Multiple Sclerosis is the most common neurological disease among young adults in United States, with 350,000 and 400,000 of Americans diagnosed with Multiple Sclerosis. Multiple Sclerosis disease is a demyelinating of the central nervous system which can cause a range of symptoms, including spasticity, movement disorders, fatigue, impaired bladder and bowel dysfunction, pain, depression, visual disturbances, cognitive difficulties, and dysphagia.
The clinical course of Multiple Sclerosis is usually characterized by episodic acute periods (recurrent exacerbations or attacks), gradual deterioration, or both. Episodes of neurological multiple sclerosis symptoms are often followed by neurological deficits. However, the progress and severity of symptoms of Multiple Sclerosis are unpredictable and vary from person to person, with a different degree of limitation of activities.
Multiple Sclerosis has been regarded for long time as a disease of young people, often diagnosed between 20 and 40. However, more and more younger sufferers come to light, and 5% of the total number of Multiple Sclerosis cases are involving children under 16. Multiple Sclerosis in childhood was equally prevalent 20 years ago, but with the advent of new technologies such as magnetic resonance imaging, is it normal that nowadays the number of children diagnosed is increasingly high.
We know so little about this disorder in children that even now there is a delay in diagnosis, and most children with symptoms at an early age, are typically not diagnosed until their early maturity. Early diagnosis is more important than it was 20 years ago, because now, there are disease-modifying drugs that can slow disease progression. Most drugs used to treat Multiple Sclerosis in adults are also used to treat children, although more needs rebuke to determine their safety and efficacy in the ms treatment of young people.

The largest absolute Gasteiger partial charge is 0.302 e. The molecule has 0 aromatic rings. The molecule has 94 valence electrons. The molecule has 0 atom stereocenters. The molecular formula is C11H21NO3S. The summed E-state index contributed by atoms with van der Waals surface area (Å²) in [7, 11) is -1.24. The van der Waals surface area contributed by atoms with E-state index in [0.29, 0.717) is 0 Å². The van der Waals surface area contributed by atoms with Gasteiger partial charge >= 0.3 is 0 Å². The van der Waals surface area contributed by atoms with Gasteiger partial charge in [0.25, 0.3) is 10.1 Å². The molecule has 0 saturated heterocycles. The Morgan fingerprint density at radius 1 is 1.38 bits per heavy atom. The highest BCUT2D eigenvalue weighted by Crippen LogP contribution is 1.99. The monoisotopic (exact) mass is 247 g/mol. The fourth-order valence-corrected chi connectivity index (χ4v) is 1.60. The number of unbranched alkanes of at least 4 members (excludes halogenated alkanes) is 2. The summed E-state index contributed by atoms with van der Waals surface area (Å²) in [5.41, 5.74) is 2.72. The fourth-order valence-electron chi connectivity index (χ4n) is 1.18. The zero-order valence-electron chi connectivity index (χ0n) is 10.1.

Children living with Multiple Sclerosis
Studies show that the disease appears to be more prevalent in men until the age of 12, but after puberty it reflects a gender imbalance, with more girls diagnosed. The explanation could be the existence of a possible hormonal links with Multiple Sclerosis. Vision problems, coordination and balance seem to be predominant symptoms. Children and most youngsters are diagnosed with relapsing-remitting Multiple Sclerosis.
Like adults, children with Multiple Sclerosis can lead a completely normal life. Because they have contracted the disease from a young age does not necessarily mean that symptoms will finish earlier. In fact, studies show that the disease could be less aggressive in children. They can go to school, participate in employment full time and can have their own children. Psychological disorders can occur, especially during difficult age – in adolescence, a time when life is confusing enough already.
Some of the simplest tasks can be more difficult during relapses. Sports, going to the cinema with friends, making new friends or even going on a date can be all some major challenges. If you are a child newly diagnosed with Multiple Sclerosis, you probably do not have a clue how to tell your friends about this. How they react and how you will deal with their reaction? There is no right or wrong way to handle this situation.
As a parent, how much you tell children about his illness? Children can be hyper sensitive and even the smallest sense can worsen mood so it’s very important for parents to not allow them to believe that this is a terrible family secret. Most therapists recommend to tell the truth, taking into account what you think your child is able to understand. Older children will learn everything they need to know and something more, usually via the Internet, so honesty is always the best policy.